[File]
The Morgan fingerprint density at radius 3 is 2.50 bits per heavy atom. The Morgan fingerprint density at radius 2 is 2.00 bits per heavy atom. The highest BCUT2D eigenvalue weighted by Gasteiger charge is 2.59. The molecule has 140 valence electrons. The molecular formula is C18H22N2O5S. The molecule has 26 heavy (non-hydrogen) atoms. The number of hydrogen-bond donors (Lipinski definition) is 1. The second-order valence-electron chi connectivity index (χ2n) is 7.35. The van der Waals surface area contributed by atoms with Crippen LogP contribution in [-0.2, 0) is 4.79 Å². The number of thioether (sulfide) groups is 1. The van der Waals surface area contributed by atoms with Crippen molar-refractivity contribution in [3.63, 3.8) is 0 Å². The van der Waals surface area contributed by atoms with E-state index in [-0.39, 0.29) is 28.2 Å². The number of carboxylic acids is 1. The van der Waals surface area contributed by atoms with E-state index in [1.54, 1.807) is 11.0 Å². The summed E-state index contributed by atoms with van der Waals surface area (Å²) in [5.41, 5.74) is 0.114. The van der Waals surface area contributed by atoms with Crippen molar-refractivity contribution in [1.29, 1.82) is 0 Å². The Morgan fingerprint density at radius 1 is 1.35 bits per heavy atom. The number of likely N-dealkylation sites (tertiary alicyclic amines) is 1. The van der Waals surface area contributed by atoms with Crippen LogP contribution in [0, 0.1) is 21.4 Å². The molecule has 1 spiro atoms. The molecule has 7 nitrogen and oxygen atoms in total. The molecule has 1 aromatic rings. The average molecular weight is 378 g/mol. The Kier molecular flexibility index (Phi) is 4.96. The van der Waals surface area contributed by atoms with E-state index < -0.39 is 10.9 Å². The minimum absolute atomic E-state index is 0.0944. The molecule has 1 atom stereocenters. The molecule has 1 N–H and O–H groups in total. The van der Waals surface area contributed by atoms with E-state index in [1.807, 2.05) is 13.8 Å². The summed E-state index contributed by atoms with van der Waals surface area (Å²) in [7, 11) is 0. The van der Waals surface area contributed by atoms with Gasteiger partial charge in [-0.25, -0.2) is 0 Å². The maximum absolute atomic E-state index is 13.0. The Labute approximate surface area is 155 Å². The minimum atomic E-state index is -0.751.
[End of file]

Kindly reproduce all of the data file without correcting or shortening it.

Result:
The Morgan fingerprint density at radius 3 is 2.50 bits per heavy atom. The Morgan fingerprint density at radius 2 is 2.00 bits per heavy atom. The highest BCUT2D eigenvalue weighted by Gasteiger charge is 2.59. The molecule has 140 valence electrons. The molecular formula is C18H22N2O5S. The molecule has 26 heavy (non-hydrogen) atoms. The number of hydrogen-bond donors (Lipinski definition) is 1. The second-order valence-electron chi connectivity index (χ2n) is 7.35. The van der Waals surface area contributed by atoms with Crippen LogP contribution in [-0.2, 0) is 4.79 Å². The number of thioether (sulfide) groups is 1. The van der Waals surface area contributed by atoms with Crippen molar-refractivity contribution in [3.63, 3.8) is 0 Å². The van der Waals surface area contributed by atoms with E-state index in [-0.39, 0.29) is 28.2 Å². The number of carboxylic acids is 1. The van der Waals surface area contributed by atoms with E-state index in [1.54, 1.807) is 11.0 Å². The summed E-state index contributed by atoms with van der Waals surface area (Å²) in [5.41, 5.74) is 0.114. The van der Waals surface area contributed by atoms with Crippen molar-refractivity contribution in [1.29, 1.82) is 0 Å². The Morgan fingerprint density at radius 1 is 1.35 bits per heavy atom. The number of likely N-dealkylation sites (tertiary alicyclic amines) is 1. The van der Waals surface area contributed by atoms with Crippen LogP contribution in [0, 0.1) is 21.4 Å². The molecule has 1 spiro atoms. The molecule has 7 nitrogen and oxygen atoms in total. The molecule has 1 aromatic rings. The average molecular weight is 378 g/mol. The Kier molecular flexibility index (Phi) is 4.96. The van der Waals surface area contributed by atoms with E-state index < -0.39 is 10.9 Å². The minimum absolute atomic E-state index is 0.0944. The molecule has 1 atom stereocenters. The molecule has 1 N–H and O–H groups in total. The van der Waals surface area contributed by atoms with E-state index in [1.807, 2.05) is 13.8 Å². The summed E-state index contributed by atoms with van der Waals surface area (Å²) in [7, 11) is 0. The van der Waals surface area contributed by atoms with Gasteiger partial charge in [-0.25, -0.2) is 0 Å². The maximum absolute atomic E-state index is 13.0. The Labute approximate surface area is 155 Å². The minimum atomic E-state index is -0.751.